(NEXSTAR) – Between tons of tech layoffs and major retailers closing up shop, it’s understandable if you’re feeling a little uneasy in terms of job security. In many cases, a California labor law actually allows you to see which employers are planning mass layoffs or branch closures.
It’s thanks in part to a federal law called the WARN Act, which stands for Worker Adjustment and Retraining Notification Act. Essentially, the law requires large employers to give 60 days of advanced notice when they are large numbers of cutting jobs.
California has its own WARN Act that goes even further and requires even medium-sized businesses or nonprofits to comply. The state law applies to any organization that has employed at least 75 people, part-time or full-time, in the past 12 months.
Those employers are required to issue a notice when they are (1) laying off 50 or more employees in a 30-day period, (2) closing down a plant, regardless of the number of employees affected, or (3) relocating by more than 100 miles.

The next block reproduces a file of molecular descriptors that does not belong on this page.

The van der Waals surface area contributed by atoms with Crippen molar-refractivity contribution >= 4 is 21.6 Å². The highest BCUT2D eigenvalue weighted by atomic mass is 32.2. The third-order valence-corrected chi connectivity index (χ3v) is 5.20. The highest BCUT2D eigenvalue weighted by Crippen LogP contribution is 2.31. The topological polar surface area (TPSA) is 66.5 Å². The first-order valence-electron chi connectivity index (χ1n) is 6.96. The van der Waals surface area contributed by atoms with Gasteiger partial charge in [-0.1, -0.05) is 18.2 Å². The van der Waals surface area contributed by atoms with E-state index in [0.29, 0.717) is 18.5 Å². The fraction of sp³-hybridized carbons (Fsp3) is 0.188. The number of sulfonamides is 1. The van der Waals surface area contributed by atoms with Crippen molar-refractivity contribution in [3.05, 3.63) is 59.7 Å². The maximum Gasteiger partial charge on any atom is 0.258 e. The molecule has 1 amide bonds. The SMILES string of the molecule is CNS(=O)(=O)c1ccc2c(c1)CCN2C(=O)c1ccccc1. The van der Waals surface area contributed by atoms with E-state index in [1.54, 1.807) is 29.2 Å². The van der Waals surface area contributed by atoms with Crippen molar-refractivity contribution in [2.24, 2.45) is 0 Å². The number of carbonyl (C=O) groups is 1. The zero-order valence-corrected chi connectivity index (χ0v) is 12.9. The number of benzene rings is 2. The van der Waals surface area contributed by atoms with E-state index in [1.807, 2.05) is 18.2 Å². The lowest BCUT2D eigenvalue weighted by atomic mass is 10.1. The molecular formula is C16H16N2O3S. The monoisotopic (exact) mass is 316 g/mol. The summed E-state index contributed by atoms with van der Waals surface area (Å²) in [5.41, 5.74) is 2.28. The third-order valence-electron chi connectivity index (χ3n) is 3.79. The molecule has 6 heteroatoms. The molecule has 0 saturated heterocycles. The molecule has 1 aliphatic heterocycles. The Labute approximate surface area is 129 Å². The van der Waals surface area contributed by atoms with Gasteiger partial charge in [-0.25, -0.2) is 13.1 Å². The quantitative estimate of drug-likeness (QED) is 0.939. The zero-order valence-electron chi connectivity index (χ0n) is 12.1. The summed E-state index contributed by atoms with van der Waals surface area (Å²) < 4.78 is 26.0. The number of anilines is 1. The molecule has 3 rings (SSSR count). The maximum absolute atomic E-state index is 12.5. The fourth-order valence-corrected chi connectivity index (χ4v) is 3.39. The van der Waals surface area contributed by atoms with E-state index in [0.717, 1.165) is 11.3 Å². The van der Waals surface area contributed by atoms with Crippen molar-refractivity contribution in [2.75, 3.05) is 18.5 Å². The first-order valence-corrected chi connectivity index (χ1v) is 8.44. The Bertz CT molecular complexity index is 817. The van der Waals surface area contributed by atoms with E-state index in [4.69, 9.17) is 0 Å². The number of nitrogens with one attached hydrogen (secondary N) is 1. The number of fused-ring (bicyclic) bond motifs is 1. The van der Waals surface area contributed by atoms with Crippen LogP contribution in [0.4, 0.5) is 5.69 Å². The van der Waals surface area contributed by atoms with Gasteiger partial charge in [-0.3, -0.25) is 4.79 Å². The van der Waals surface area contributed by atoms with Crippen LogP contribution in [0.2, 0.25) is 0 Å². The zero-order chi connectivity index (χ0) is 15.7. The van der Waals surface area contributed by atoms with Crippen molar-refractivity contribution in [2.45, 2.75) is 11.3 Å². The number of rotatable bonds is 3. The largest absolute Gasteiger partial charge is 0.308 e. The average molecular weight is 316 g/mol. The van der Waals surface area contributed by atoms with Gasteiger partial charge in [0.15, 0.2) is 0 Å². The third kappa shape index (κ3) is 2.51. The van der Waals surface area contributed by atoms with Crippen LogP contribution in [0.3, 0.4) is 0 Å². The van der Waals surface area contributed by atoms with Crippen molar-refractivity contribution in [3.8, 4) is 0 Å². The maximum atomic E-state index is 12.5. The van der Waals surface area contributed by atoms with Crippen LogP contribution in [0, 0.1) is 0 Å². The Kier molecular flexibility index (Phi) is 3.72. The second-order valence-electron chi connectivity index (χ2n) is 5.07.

For-profit and non-profit companies are covered by the law, but government jobs are not. (There are other exceptions and situational factors, many of which are covered in a Department of Labor FAQ or on the California Employment Development Department website.)
Many (but not all) states make filed WARN notices publicly available online. California’s database is easy to download and search through.
The list is updated every Tuesday and Thursday, according to the EDD.
Recent notices include a Safeway grocery store closing in San Francisco, permanent layoffs at multi-level marketing company Herbalife in Los Angeles County, and 953 jobs lost at a Walmart in San Bernardino County. A few tech companies have also filed notices in the past couple months, including Twitch in San Francisco and Microsoft.
For those stressed about their job, remember the nature of the WARN Act requires the company to inform employees who may be affected. So if your job is at risk in one of the mass layoffs or closures described by the law, you should already have been notified before finding the information online.
The latest jobless claims numbers, published Thursday, show 13,000 more people applied for unemployment benefits in the last week of April when compared to the week before. Overall, about 1.8 million people were collecting unemployment in the week ending on April 22.
The unemployment rate was still quite low last month at 3.5%.